LOS ANGELES (CBSLA.com/AP) — The Los Angeles Police Commission’s ruling this week in the Ezell Ford shooting has raised new questions about policing in L.A.

Craig Lally, president of the Los Angeles Police Protective League, the union for officers, has said some members have changed the way they operate, including making fewer observational stops, if at all.

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“They’re very worried if they make a mistake,” Lally said. “They’ll get that radio call, they’ll respond as quickly and safely as possible, but, the days, in their minds, several officers say, ‘I’m not making that observation arrest anymore. Why should I?’”

Lally said it would make officers more tentative on the beat.

Officers who spoke with CBS2/KCAL9’s Cristy Fajardo say nothing has changed.

“[Officers] will be out in the streets and they will be doing their jobs,” LAPD Sgt. Barry Montgomery.

In fact, the LAPD on Friday brought officers back to the foot beat in Chinatown.

“I’m not seeing a reduction in productivity,” said LAPD Sgt. Mike Flanagan, who says there are policies and procedures, and consequences for officers who don’t carry out their duties. “It’s basically in their DNA to be police officers. And that’s what they want to do: they want to come out here and they want to be police officers.”

On Tuesday, the L.A. Police Commission, an independent panel which oversees the LAPD, found Officer Sharlton Wampler acted out of policy the night Ford was killed. He was unarmed, and suffered from mental illness, and community activists believe he was targeted because he was African-American.

The commission found Wampler’s partner, Officer Antonio Villegas, was wrong to draw his weapon but acted appropriately in firing it because he believed Wampler’s life was in danger.

During hours of emotional public testimony before the panel’s vote, Ford’s mother, Tritobia Ford, urged commissioners to find the officers’ actions improper, saying her mentally ill son had the thought process of an 8- or 10-year-old.

She said she was pleased with the eventual decision but urged the district attorney to bring criminal charges, saying she will “ask those who killed my precious boy be brought to justice.”

Los Angeles Police Chief Charlie Beck and the department’s internal watchdog unit previously found the officers acted appropriately. It is now up to Beck to decide on punishment for the officers.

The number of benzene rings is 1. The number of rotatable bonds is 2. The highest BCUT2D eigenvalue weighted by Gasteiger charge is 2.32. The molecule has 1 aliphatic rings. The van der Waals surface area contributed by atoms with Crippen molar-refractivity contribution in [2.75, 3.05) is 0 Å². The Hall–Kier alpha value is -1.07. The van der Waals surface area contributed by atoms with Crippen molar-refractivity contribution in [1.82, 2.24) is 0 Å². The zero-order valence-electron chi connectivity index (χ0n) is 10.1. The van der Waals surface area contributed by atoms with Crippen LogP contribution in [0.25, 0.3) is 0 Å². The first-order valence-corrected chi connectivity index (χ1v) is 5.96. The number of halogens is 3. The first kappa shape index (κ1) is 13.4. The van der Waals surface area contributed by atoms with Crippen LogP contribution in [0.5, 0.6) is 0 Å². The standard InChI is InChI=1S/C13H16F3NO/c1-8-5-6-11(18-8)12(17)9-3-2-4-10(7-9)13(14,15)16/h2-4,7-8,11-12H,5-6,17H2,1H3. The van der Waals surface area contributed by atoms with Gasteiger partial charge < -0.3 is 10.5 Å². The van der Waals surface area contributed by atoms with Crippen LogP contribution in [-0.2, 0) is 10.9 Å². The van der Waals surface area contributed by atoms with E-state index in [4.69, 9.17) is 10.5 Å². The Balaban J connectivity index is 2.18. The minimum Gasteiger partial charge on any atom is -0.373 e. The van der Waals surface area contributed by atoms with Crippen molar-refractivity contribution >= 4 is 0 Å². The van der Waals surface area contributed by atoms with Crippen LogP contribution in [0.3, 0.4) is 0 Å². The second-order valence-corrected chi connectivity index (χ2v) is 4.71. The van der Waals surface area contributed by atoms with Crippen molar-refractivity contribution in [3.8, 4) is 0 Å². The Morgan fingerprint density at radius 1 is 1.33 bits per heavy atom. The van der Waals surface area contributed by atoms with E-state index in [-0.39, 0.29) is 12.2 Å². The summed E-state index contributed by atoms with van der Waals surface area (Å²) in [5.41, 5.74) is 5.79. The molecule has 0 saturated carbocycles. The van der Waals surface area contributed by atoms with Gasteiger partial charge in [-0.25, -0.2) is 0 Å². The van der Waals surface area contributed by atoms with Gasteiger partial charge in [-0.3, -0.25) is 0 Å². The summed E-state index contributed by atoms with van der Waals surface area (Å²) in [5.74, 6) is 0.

In a statement late Tuesday, the chief said, “I respect the process and the decision made.”

Lally called the commission’s decision “purely political and self-serving.”

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The shooting of Ford prompted months of peaceful protests in Los Angeles. The demonstrations have been far smaller than those that erupted in Ferguson, Missouri, and Baltimore following the deaths of black men after encounters with police.

Unlike Ferguson, where the officer was white, the Los Angeles shooting involved minority officers — Wampler is Asian and Villegas is Hispanic.

Ford was walking on a sidewalk in August when the officers spotted him. The Los Angeles commission’s report said the officers decided to stop Ford because he appeared nervous and was walking away with his hands in his pockets.

Wampler thought Ford may have been hiding drugs and told him to stop so they could question him. The officers said Ford looked in their direction and walked away quickly with his hands in his waistband area.

They approached Ford, and Wampler tried to handcuff him. A struggled followed, and Ford knocked Wampler to the ground and grabbed for his weapon, according to the officers. Villegas fired two shots, and Wampler pulled out a backup gun and shot Ford in the back.

The commission found that since Wampler violated policy with his initial efforts to stop Ford, the shooting was not justified even though he may have had reason to fear for his life.

That finding was based on an updated use-of-force policy for the Los Angeles Police Department. The change was made last year to better mirror language in a California Supreme Court decision that requires investigators to consider whether wrong initial decisions by officers ultimately caused confrontations that ended in the use of deadly force.

The commission looked at the totality of circumstances, not just the moment deadly force was used, and it found that “deficient tactics used by (Wampler) and the legally inappropriate detention of (Ford) led to the subsequent altercation, rendered the use of deadly force unreasonable and out of policy.”

Steven Lerman, a lawyer who represents Ford’s family, said he believed both officers acted outside policy.

“It is a pitiful example of police gone wrong,” Lerman said. “They never should have stopped the guy.”

An attorney representing the two officers could not be reached for comment.

The ACLU of Southern California said in a statement Wednesday that the public should know the details of an investigation when police kill someone, not just receive summaries.

“The full Ezell Ford investigation should be made public,” it said. “The commission’s deliberation and decision should have been made in public. And the discipline imposed on the officers also should be public. Because California law bars the release of that information to the public, California law must be reformed.”

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